This past spring, much of our world came to a halt. Concerts and plays and sporting events were called off. Restaurants and stores closed their doors. Traffic dropped to nearly half its usual levels. Thousands of airline flights were canceled. In the face of a new virus, we were asked to help control its spread by limiting our movement in this world, by being still.
“Stillness” is our Soul Matters theme for the month of December. After our experience of the spring and while being asked to return to many limitations this fall and winter while the virus surges through our communities, where can we find spiritual value in the concept of stillness?
One popular scripture verse (heavily marketed on mass-produced wall art, jewelry, and journals) comes from Psalm 46. “Be still and know that I am God.” It sounds so simple and sweet, a gentle reminder of the value of regular time for quiet meditation and reflection. But as with many simple religious platitudes, this verse has been taken out of its powerful context and reduced to a marketable idea. Psalm 46 is not a simple, easy place in the Hebrew scriptures. It is a psalm about war and upheaval. “Nations are in an uproar, kingdoms fall… God breaks the bow, shatters the spear, burns the shields with fire…” This is not a song about the need for personal inner peace, a cup of tea, and a new meditation routine. It is about a nation of people fighting for survival and hearing a message of the Spirit: “Be still and know that I am God. I will be exalted among the nations, I will be exalted in the earth.” This is a call for a group to remember its collective priorities. Be still. Know what is most important. Raise up what is most worthy of praise.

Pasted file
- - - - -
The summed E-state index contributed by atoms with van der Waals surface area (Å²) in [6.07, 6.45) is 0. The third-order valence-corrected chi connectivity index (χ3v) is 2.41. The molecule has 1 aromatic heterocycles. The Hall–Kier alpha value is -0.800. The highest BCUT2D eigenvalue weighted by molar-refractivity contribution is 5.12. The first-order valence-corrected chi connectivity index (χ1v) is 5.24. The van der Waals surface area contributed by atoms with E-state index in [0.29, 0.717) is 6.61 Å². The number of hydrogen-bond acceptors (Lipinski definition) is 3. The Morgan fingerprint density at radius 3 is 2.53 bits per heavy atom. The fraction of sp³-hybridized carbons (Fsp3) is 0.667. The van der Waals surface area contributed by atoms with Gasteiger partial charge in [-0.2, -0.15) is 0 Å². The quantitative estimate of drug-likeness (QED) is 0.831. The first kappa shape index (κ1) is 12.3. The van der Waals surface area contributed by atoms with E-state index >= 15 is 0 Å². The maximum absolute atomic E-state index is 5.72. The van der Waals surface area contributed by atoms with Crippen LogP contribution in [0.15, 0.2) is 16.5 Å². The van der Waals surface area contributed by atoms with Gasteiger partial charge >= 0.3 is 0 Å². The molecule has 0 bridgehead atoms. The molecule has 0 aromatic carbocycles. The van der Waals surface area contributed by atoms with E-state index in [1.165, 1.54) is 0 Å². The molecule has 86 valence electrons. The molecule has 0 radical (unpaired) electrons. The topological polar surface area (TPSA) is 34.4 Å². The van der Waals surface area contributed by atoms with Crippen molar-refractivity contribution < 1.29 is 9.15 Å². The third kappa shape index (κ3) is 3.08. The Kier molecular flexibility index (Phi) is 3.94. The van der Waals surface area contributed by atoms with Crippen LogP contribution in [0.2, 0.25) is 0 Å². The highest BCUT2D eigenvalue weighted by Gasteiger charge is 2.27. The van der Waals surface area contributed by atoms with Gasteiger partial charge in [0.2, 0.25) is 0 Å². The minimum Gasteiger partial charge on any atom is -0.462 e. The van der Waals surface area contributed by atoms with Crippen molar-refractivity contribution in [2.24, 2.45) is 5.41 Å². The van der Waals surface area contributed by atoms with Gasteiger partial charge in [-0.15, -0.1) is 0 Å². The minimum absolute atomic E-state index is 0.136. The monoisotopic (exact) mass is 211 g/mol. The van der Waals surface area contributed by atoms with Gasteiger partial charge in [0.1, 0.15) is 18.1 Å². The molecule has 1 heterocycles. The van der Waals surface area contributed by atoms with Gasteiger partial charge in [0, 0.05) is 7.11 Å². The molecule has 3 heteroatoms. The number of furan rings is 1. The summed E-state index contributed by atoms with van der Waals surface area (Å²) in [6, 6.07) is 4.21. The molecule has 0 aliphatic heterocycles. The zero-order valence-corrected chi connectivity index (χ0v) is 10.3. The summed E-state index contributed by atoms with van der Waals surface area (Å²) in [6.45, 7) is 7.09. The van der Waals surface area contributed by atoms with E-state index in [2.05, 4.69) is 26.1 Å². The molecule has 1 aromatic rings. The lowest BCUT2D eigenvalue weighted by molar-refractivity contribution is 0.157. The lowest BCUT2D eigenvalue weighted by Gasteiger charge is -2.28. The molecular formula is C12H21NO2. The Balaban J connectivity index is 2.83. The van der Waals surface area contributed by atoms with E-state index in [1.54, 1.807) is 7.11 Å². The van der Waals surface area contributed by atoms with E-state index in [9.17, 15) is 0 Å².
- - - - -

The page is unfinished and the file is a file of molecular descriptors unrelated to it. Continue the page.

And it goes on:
Can we take that ancient call with us into these winter months when we are being asked to once again limit our movements to limit the spread of disease? Despite our understandable restlessness, I invite this congregation to consider the next few weeks as an invitation to purposeful stillness. Look around. Acknowledge the upheaval in our world and in our lives. Respond to it by reprioritizing our actions. Respond to it by turning our hearts to what matters most.
–Rev. Jennifer Gracen
Interim MinisterTree of Life Unitarian Universalist Congregation
Note: Friday is my sabbath. I will not check email on that day.
If you want to explore more about Stillness, contact the office to get a digital copy of our Soul Matters packet. email@example.com